Fëanor’s sons settled East Beleriand, the eldest five occupying the Marches, while the twins roamed Estolad and Ossiriand. After the wildly victorious Third Battle, Curufin helped build the fortifications that barred the southeastern lands to Morgoth’s armies for four hundred years.
In the Fourth Battle, Curufin and Celegorm were driven from Himlad. Instead of fleeing to Maedhros’ fortress, they took their surviving people to Nargothrond. They wrested control of the city from their cousin Finrod. When Beren came to ask Finrod’s help in his own quest for the Silmaril, the brothers sent him off with few followers, to his death.
They kidnapped Luthien and tried to force King Thingol to marry her to Celegorm, but she escaped. When she and Beren captured one Silmaril from Morgoth’s crown, the people of Nargothrond drove the brothers from the city. Celebrimbor foreswore his allegiance to his father and refused to go. The brothers encountered Luthien and Beren again; Curufn was out-wrestled by Beren and tried to shoot Luthien with Celegorm’s bow as they were departing.
Thus, Nargothrond and Doriath declined to join Maedhros’ Elf-kingdoms alliance.
Thingol’s grandson Dior inherited the Silmaril and ruled Doriath. Fëanor’s sons demanded the jewel, and Curufin and Celegorm threatened to kill all of Dior’s people if they came back victorious and Dior had not yet complied. In the disastrous Fifth Battle, all the brothers lost their lands.
They assembled to assault Doriath. Dior killed Celegorm, and Curufin and Caranthir killed Dior but died afterwards. They failed to acquire the Silmaril. Dior’s daughter Elwing escaped to the Havens of Sirion, preserving the jewel to be her husband Earendil’s passport to the West in his embassy to the Valar.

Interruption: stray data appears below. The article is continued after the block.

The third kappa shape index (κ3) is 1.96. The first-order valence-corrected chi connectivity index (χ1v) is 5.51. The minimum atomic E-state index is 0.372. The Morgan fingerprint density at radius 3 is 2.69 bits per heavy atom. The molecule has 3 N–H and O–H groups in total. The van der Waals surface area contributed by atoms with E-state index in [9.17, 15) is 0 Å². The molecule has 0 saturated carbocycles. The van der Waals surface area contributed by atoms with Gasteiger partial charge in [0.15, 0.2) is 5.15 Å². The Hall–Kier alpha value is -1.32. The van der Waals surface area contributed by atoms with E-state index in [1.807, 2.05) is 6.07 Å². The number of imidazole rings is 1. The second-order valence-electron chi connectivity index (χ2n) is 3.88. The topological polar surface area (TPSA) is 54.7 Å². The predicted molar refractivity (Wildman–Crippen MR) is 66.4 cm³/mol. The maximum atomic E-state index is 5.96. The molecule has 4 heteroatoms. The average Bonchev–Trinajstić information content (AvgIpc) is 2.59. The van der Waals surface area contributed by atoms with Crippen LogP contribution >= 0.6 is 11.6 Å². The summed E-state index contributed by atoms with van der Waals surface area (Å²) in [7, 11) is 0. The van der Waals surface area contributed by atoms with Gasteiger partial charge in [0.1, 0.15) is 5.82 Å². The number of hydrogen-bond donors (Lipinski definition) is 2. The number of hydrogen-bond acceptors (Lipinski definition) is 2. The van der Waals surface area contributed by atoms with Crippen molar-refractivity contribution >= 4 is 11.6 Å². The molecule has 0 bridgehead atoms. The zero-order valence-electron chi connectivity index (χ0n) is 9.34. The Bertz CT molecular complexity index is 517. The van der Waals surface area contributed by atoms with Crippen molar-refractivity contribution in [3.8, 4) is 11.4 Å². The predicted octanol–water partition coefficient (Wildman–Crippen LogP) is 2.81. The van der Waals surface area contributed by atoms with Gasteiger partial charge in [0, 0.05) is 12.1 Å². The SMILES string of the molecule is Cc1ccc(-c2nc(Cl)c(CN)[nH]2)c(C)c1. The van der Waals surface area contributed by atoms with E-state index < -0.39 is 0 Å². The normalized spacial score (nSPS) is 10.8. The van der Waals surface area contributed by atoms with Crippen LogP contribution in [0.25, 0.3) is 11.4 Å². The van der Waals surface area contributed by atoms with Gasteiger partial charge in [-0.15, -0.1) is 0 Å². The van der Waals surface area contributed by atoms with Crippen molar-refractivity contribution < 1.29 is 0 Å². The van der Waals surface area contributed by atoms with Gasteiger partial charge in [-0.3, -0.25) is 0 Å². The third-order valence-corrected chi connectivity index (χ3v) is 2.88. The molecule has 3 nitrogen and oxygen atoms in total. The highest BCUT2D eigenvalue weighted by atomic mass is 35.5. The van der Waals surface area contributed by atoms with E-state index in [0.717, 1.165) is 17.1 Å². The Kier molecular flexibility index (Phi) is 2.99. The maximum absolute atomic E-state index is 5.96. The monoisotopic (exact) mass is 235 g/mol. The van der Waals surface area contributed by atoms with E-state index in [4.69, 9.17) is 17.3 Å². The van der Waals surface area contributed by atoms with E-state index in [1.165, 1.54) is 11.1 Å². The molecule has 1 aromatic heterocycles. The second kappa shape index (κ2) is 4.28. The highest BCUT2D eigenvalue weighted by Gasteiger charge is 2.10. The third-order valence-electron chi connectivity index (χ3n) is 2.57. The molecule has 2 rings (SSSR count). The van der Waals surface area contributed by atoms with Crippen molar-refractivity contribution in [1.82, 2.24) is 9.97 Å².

When he left his body -- or rather, when he was ousted from it, by virtue of death from mortal injury! -- at first he wandered, not having full consciousness of who he was or what had happened. He drifted on the currents of darkness, sometimes in the realm of thought and dream, and caught between the worlds of life and death. When he came back to himself, he had enough will left for one thing: to refuse the summons of Mandos. With every bone in his (nonexistent) body, he resisted the call. Despite his great desire to see those he loved once again, he felt an overwhelming aversion to the idea of wasting away in the darkness of the Halls of Awaiting, doing nothing and creating nothing. For him, this went completely against the grain. So he lingered in a contemplative state, sometimes slipping over into the living world and musing on the changes he saw there; sometimes stealthily scouting the borders of the realm of the dead (hoping to catch sight of his loved ones); and sometimes venturing near to the Blessed Realm. But he felt most uncharacteristically diffident about visiting his two living relations -- Maglor and Celebrimbor. Partly this was due to the difficulty of locating himself in Time. And partly it was an instinctive aversion to facing them as a ghost. He didn't think it would be quite polite. Curufin was, in his own way, and despite his rebel status, a very conventional person. Also, in his last years as a living being, he had been virtually shameless. And now, as a dead man, he was ashamed of some of the acts of his past. He was not eager to explain these to those whose love he still desired. But love won out. He went searching, relentlessly, for the living and the dead.